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Friday, March 1, 2024

Batac: National living treasure training new breed of weavers

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The finest inabel textiles that come from this northern part of Luzon will never run dry for as long as there is one Magdalena Gamayo, whose dedication to her craft can last a lifetime. 

Lola (grandma) Dalen, as what the Ilokana master weaver is fondly called, will turn 100 years old on Aug. 13 this year and she continues to train new breed of weavers at the Gawad sa Manlilikha ng Bayan (GAMABA) Cultural Center located in a remote farming village of Lumbaan-Bicbica in Pinili town. 

For someone who dedicates her whole life to making inabel textiles and keeping the craft alive up to this time, Lola Dalen, one of the Philippines’ National Living Treasures, said it would be an honor for her to watch the youth mastering the art of inabel weaving. 

As a tribute to Gamayo’s centenary celebration, the National Commission for Culture and the Arts (NCAA), in collaboration with local government units and the Department of Education, opened up the enlistment of interested individuals, preferably those in high school level, to learn Gamayo’s weaving skills. 

“Little by little, we continue to invest in training the youth and pass on this cultural treasure,” Dr. Edwin Antonio, head of NCCA’s national committee for Northern Luzon and program training director for abel weaving, said. 

Antonio said they target to have at least 100 learners to enroll in the basic and advanced level of weaving from January to August this year.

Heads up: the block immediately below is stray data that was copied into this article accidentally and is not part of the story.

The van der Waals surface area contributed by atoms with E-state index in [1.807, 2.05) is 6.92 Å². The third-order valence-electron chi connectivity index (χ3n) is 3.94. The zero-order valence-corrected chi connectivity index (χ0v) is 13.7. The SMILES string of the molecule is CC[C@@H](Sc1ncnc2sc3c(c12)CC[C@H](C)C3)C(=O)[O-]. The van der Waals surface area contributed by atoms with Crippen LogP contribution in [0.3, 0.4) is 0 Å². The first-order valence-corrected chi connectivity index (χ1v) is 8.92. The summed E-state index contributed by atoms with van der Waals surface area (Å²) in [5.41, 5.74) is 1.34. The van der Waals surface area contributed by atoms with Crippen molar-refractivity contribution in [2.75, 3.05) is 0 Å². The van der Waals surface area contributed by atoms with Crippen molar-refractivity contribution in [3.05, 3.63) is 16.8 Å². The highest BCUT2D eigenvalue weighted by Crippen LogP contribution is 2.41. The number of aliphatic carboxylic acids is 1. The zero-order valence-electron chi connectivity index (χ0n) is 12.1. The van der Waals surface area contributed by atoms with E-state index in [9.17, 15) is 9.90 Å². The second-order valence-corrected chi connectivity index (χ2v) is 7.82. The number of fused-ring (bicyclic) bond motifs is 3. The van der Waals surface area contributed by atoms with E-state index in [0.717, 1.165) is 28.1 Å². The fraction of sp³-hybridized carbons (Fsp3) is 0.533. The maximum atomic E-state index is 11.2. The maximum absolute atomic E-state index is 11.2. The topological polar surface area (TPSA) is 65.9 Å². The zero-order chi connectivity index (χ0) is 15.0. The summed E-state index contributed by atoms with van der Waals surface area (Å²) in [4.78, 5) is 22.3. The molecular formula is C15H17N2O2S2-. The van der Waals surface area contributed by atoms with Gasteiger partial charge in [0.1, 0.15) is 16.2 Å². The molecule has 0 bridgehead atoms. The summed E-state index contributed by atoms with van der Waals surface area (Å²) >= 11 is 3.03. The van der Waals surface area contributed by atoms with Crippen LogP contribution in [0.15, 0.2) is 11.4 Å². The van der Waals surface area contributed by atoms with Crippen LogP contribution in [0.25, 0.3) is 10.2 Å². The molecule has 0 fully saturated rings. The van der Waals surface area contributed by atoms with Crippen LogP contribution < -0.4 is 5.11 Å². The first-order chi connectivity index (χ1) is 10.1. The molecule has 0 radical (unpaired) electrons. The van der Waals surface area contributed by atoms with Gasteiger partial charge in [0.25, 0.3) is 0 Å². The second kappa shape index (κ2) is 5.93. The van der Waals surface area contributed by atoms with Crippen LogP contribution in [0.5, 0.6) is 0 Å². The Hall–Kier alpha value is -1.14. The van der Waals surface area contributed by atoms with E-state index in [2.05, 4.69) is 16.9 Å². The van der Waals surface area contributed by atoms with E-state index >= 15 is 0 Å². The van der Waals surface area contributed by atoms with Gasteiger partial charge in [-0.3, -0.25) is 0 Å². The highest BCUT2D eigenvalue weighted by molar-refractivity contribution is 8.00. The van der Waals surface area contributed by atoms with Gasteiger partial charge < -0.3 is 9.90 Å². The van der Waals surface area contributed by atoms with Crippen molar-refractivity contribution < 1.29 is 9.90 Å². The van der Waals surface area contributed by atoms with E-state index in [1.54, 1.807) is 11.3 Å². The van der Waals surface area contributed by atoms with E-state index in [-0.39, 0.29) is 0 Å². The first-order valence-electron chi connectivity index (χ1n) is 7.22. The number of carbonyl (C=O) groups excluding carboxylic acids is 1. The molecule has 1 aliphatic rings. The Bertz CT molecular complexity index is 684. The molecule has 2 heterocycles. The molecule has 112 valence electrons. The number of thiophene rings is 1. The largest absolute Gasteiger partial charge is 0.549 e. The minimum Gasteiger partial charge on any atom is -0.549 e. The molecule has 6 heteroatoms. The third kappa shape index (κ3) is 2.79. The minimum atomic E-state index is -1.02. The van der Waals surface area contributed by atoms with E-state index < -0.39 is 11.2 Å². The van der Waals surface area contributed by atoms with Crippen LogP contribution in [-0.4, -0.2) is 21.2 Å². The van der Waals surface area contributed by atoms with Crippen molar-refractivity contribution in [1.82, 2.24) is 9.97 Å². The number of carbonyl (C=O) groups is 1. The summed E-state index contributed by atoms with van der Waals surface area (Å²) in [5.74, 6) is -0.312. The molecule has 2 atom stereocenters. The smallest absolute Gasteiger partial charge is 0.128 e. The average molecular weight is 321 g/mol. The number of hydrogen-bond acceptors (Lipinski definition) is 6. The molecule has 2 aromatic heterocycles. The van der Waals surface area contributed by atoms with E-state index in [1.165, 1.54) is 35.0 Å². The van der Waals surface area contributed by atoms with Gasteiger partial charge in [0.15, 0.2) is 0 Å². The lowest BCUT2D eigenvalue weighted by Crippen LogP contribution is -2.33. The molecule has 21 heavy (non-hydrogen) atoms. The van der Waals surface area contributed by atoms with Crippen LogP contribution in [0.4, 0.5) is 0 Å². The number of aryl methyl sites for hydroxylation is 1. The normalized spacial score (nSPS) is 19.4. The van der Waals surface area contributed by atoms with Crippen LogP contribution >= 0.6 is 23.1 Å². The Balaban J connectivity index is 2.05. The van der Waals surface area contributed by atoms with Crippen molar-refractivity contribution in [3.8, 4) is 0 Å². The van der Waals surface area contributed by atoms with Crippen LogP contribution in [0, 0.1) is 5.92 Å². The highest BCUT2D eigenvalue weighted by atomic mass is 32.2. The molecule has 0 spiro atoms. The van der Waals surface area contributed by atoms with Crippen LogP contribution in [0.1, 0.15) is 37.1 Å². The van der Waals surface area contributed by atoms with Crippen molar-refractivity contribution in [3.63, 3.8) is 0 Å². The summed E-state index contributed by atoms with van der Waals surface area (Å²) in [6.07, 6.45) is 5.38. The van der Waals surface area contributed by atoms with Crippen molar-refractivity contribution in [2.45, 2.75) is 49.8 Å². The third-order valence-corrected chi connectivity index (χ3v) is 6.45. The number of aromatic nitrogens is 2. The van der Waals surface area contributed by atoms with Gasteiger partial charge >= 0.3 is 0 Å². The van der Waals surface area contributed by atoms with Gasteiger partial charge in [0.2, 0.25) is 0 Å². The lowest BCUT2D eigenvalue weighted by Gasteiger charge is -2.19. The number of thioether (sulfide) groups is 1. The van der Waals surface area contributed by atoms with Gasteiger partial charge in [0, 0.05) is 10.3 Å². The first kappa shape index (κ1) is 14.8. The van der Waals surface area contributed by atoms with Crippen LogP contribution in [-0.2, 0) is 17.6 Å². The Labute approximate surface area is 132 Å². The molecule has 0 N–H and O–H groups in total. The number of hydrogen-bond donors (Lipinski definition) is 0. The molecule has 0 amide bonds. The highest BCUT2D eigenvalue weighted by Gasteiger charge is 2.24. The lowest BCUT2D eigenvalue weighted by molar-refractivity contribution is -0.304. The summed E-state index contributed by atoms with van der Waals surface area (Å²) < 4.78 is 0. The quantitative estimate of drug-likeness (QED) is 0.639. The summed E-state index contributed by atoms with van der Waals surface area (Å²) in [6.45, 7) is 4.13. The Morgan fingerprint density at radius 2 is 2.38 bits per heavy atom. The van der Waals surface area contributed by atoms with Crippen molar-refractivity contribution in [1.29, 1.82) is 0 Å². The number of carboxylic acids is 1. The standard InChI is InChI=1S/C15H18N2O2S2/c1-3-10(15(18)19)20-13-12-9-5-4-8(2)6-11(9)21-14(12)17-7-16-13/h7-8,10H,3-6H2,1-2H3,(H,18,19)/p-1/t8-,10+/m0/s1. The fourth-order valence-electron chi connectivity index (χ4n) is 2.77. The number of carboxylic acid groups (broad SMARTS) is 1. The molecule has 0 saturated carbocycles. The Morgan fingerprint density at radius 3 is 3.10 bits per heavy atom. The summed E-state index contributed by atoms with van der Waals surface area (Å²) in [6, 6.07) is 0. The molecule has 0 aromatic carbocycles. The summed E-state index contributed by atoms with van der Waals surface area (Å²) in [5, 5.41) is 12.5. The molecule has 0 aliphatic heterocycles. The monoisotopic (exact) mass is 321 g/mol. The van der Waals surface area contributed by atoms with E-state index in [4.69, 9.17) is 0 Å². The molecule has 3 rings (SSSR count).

The first batch, composed of 16 learners from the Sacritan Integrated School-Pinili, started their training this January and they are expected to complete the 10 sessions or a total of 80-hour training time until August 2024.

“Upon completion of the program, the inabel output will be made into sablay or banda that will be awarded and worn by each trainee and receive a certificate of completion issued by the NCCA during the culmination program,” Antonio said, as he enjoined interested individuals, even those who are not from Ilocos Norte, to learn the craft at the GAMABA center every weekend.

The process of making inabel fabric is a tedious one. It involves preparing the cotton threads, warping and braiding them, and feeding them into the loom before the actual weaving begins.

At the end of the day, a weaver finds fulfillment in his/her output knowing the finished product is not just a piece of cloth but a priceless hand-made possession, while keeping a legacy inherited from generation to generation. (Leilanie Adriano)

(Source: LGU Pinili, Ilocos Norte)

 

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